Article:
The history of medicine is undoubtedly fascinating, from prehistoric trephination, to the discovery of antibiotics, and the synthetic pharmaceutical revolution of the 20th century.
Nowadays medical advances are no less interesting, though more highly specialised. Recently there have been a number of cases that have received a lot of media attention, namely the world’s most extensive face transplant. The surgery took 26 hours and over a hundred members of staff to complete – the end result is astonishing. Photo credit: New York University Langone Medical Center.
Another high profile case involved a paralysed man – after “nerve-supporting cells” were injected into his severed spinal cord, Darek Fidyka was able to walk again, promising hope for others suffering from paralysis. Even new research into the treatment of cancer using antibiotics is indicative of how far medicine has come even within the space of a decade.
Naturally however, ‘medicine’ is vulnerable to exploitation, and it is perhaps more subversive that previously imagined.
Consider for example the normalisation of non-essential cosmetic surgery, pseudo-scientific/medical jargon that has become a marketing tactic, and the increase in self-medicated drug use*.
In the US, UK and the EU, cosmetic surgery and advertising is regulated to varying degrees, but regulated nonetheless. With self-medication, the rules are different, particularly when it comes to ‘medical’ products bought over the internet. More often than not, these products are not regulated and contain dangerous substances. In other words they carry huge risks, with none of the medical expertise that properly prescribed treatment offers.
One particular ‘medical’ product that has garnered much attention recently is unregulated diet pills, which promise to drastically help with weight-loss. Despite the dangers, namely harmful industrial chemical ingredients such as DNP, there have been numerous cases of these drugs being taken, and the end result being death. What is perhaps more frightening however, is that this knowledge and information is available, yet people still choose to take the risk as highlighted by the Eloise Parry inquest.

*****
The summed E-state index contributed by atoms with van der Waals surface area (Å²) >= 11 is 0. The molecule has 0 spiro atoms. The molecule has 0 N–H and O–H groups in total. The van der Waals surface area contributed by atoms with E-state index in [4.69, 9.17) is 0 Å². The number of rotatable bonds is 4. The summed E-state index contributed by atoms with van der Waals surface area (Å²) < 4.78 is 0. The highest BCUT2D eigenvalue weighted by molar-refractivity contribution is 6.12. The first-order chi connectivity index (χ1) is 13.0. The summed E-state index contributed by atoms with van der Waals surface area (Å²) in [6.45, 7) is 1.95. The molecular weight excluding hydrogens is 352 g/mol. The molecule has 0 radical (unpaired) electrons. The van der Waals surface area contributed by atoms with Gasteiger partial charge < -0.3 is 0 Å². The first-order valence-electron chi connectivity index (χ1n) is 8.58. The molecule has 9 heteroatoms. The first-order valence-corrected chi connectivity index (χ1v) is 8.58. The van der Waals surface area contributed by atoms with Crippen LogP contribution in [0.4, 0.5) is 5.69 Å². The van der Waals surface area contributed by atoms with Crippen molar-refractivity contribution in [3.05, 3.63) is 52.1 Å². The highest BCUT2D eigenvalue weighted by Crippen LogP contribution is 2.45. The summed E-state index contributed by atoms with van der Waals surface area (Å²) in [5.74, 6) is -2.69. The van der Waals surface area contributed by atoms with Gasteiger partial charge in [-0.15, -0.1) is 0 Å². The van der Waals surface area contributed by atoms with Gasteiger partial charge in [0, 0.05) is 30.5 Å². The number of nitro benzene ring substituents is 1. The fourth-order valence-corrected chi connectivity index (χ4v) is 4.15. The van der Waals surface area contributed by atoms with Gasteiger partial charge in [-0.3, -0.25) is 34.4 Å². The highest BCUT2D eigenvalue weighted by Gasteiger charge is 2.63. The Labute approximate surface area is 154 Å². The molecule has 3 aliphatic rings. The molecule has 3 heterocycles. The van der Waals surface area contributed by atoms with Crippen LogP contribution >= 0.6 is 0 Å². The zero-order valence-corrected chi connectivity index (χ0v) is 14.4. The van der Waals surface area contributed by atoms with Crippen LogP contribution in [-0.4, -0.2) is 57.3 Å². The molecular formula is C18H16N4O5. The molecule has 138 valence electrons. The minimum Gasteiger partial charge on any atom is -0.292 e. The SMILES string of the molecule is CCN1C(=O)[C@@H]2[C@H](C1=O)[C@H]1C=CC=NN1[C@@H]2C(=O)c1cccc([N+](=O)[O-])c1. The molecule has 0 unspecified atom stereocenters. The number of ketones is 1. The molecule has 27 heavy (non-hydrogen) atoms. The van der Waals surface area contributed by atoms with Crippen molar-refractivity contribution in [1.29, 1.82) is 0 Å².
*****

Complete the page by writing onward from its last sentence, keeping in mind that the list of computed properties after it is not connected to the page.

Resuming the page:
This issue is not limited merely to the availability of dangerous ‘medical’ substances, but extends to shifting attitudes about health more broadly. We live in society where, as the saying goes, there is “a pill for every ill” -or at least in theory. Contributing to this is a culture of medicalisation, or pathologising. By this it is meant that certain ‘complaints’ have been presented as legitimate medical issues, that in actuality would not have previously received medical attention – see the phenomena of pathologising normal.
Is there anything we can do about? Perhaps not, it will remain difficult to regulate over-the-internet pills for the foreseeable future, but it doesn’t hurt to be aware of the dangers of pseudo-medicine and to raise awareness of them. Equally, human nature dictates that we like having labels as it makes things seem more manageable, thus it seems unlikely that we will stop creating ‘labels’.
* This is not necessarily a bad thing, it “has many potential benefits” but “collaboration between doctors and pharmacists will be critical”.